Rates of gonorrhoea among young heterosexual men and women have soared while the numbers of new HIV cases have remained "stubbornly" stable over the last five years, a new study has found.
The latest surveillance report on Australia's sexual health, released by the Kirby Institute at UNSW Sydney on Monday, shows diagnoses of the sexually transmitted infection (STI) gonorrhoea have increased by 63 per cent since 2011.
There has also been a resurgence of the STI syphilis, particularly among young Aboriginal and Torres Strait Islander people living in regional and remote areas of Northern Australia.
Associate Professor Rebecca Guy, head of the Surveillance, Evaluation and Research Program at the Kirby Institute says reducing the rates of STIs among Australia's young adults must be a priority of national awareness campaigns.
"Up until recently, gonorrhoea had been uncommon in young heterosexual people living in major cities. Rising rates in this group highlight the need for initiatives to raise awareness among clinicians and young people about the importance of testing," said Prof Guy.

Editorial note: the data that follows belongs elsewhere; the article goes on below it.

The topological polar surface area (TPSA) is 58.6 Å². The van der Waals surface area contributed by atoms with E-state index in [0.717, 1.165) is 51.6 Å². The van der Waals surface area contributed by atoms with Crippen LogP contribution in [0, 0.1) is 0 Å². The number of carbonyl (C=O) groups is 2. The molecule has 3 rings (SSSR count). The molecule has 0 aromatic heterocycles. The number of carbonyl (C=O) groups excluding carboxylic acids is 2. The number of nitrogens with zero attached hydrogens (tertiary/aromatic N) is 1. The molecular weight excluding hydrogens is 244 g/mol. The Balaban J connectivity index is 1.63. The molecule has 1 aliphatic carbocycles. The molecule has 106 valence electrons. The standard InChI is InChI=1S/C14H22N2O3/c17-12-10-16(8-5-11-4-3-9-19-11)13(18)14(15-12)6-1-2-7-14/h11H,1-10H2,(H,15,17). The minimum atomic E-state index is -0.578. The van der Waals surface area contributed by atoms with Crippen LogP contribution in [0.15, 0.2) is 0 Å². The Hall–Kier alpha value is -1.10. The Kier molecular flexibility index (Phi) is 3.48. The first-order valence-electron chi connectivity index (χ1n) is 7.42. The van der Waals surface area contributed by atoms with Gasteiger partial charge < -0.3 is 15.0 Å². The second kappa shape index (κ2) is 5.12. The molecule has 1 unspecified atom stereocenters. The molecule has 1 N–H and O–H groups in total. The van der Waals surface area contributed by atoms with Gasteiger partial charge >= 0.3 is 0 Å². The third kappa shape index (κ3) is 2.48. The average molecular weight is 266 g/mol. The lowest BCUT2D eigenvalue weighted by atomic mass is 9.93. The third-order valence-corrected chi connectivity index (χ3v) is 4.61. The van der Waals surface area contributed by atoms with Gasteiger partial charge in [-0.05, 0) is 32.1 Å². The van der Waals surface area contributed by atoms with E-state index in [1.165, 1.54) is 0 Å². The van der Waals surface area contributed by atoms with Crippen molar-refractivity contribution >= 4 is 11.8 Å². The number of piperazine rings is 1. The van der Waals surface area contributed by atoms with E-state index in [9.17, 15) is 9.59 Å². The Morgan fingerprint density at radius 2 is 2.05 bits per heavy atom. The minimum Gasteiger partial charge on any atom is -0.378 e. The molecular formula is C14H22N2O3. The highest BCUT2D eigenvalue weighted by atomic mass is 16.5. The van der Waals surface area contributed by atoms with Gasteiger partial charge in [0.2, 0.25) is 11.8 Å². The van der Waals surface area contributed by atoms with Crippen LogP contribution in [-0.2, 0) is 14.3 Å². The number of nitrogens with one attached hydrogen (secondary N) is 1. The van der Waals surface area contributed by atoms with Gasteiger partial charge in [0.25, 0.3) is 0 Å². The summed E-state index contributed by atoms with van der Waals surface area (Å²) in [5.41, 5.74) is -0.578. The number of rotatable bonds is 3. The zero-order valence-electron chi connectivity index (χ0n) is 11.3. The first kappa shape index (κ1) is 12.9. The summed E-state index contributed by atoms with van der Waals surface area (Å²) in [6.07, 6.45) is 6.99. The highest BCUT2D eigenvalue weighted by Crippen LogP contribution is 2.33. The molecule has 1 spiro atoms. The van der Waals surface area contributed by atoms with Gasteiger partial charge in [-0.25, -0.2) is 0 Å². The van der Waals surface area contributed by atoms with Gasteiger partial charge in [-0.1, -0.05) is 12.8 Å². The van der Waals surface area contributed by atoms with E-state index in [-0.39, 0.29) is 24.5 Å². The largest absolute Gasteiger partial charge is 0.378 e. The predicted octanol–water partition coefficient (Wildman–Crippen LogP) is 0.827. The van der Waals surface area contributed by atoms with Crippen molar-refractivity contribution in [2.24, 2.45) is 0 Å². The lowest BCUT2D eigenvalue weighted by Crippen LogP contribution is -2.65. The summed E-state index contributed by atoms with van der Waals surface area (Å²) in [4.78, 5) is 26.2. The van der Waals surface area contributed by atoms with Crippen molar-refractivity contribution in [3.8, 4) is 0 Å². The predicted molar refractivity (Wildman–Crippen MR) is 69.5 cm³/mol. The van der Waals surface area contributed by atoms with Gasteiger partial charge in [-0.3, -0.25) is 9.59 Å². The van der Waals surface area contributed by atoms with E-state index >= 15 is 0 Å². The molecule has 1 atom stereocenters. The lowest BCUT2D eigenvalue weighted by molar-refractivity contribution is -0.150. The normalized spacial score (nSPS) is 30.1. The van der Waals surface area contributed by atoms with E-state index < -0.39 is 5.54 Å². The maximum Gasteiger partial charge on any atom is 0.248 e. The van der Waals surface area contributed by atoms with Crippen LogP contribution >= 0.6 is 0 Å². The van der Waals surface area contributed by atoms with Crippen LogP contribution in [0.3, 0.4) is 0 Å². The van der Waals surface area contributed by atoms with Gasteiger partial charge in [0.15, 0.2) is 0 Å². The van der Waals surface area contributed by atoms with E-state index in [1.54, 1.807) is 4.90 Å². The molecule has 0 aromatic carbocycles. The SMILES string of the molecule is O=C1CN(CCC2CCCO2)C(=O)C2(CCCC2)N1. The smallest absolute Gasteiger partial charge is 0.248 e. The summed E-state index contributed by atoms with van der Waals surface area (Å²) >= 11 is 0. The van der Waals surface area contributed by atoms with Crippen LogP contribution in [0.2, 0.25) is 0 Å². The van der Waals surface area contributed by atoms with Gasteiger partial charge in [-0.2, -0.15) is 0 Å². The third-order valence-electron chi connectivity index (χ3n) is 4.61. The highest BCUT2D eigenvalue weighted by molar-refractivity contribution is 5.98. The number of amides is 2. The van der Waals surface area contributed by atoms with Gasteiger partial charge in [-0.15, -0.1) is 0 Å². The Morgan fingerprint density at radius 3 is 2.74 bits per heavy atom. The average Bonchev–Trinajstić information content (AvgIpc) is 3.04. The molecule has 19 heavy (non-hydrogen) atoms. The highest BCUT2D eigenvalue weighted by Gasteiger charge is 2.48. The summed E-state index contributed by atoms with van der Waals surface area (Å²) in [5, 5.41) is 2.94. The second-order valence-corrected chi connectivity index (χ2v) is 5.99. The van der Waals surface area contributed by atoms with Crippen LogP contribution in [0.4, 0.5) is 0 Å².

The report shows there were 1013 new HIV diagnoses in 2016. This compares with 1027 in 2015 and 1084 in 2014.
While HIV rates have not increased the data is still a concern for the Australian Federation of AIDS Organisations.
Of the more than 1000 new cases, 46 were identified as Aboriginal or Torres Strait Islander. This is more than double the rate in non-indigenous Australian-born people, says AFAO CEO Darryl O'Donnell.
The surveillance data also shows a higher notification rate among migrant heterosexual men.
"Although Australian governments have an official goal of ending HIV transmission, new notifications remained stubbornly stable in 2016 and increases among specific communities demonstrate the need to invest in programs to ensure nobody is left behind," Mr O'Donnell said.
There was some better news to come from the report, showing that between March and December last year, an estimated 30,434 people were cured of hepatitis C, while the number of hepatitis B diagnoses declined by 27 per cent over the past five years.
Experts say it's essential that people establish a relationship with their doctor so they feel comfortable to ask for a sexual health check-up.
"Regular sexual health testing is part of being sexually active," said Mr O'Donnell.
"We must make it easier for people to ask for a sexual health test and for doctors to offer it. There is no shame in it."